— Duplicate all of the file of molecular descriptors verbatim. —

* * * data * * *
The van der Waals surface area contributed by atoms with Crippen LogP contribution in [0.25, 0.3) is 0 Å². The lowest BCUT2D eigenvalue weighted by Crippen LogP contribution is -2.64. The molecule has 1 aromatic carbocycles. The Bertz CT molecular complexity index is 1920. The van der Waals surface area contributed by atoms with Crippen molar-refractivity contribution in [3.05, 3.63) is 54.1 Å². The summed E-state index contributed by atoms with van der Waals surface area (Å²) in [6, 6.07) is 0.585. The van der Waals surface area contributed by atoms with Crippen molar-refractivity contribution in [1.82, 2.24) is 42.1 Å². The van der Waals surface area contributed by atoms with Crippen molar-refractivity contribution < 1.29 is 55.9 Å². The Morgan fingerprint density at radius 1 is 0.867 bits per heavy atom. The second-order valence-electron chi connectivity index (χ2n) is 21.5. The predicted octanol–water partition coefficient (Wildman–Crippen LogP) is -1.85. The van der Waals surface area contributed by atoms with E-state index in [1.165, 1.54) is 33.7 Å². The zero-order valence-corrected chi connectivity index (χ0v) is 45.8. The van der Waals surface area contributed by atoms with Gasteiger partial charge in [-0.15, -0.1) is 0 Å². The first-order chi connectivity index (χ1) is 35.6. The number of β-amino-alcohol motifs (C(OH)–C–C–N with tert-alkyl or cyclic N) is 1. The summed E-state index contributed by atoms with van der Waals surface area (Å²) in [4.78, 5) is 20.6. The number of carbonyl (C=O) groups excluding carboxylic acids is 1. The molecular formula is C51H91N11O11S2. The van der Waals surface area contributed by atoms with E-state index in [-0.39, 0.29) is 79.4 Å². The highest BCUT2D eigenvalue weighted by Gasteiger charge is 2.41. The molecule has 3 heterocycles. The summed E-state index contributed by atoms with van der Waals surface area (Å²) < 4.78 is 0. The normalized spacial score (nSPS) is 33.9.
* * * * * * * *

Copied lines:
The van der Waals surface area contributed by atoms with Crippen LogP contribution in [0.25, 0.3) is 0 Å². The lowest BCUT2D eigenvalue weighted by Crippen LogP contribution is -2.64. The molecule has 1 aromatic carbocycles. The Bertz CT molecular complexity index is 1920. The van der Waals surface area contributed by atoms with Crippen molar-refractivity contribution in [3.05, 3.63) is 54.1 Å². The summed E-state index contributed by atoms with van der Waals surface area (Å²) in [6, 6.07) is 0.585. The van der Waals surface area contributed by atoms with Crippen molar-refractivity contribution in [1.82, 2.24) is 42.1 Å². The van der Waals surface area contributed by atoms with Crippen molar-refractivity contribution < 1.29 is 55.9 Å². The Morgan fingerprint density at radius 1 is 0.867 bits per heavy atom. The second-order valence-electron chi connectivity index (χ2n) is 21.5. The predicted octanol–water partition coefficient (Wildman–Crippen LogP) is -1.85. The van der Waals surface area contributed by atoms with E-state index in [1.165, 1.54) is 33.7 Å². The zero-order valence-corrected chi connectivity index (χ0v) is 45.8. The van der Waals surface area contributed by atoms with Gasteiger partial charge in [-0.15, -0.1) is 0 Å². The first-order chi connectivity index (χ1) is 35.6. The number of β-amino-alcohol motifs (C(OH)–C–C–N with tert-alkyl or cyclic N) is 1. The summed E-state index contributed by atoms with van der Waals surface area (Å²) in [4.78, 5) is 20.6. The number of carbonyl (C=O) groups excluding carboxylic acids is 1. The molecular formula is C51H91N11O11S2. The van der Waals surface area contributed by atoms with E-state index in [-0.39, 0.29) is 79.4 Å². The highest BCUT2D eigenvalue weighted by Gasteiger charge is 2.41. The molecule has 3 heterocycles. The summed E-state index contributed by atoms with van der Waals surface area (Å²) < 4.78 is 0. The normalized spacial score (nSPS) is 33.9.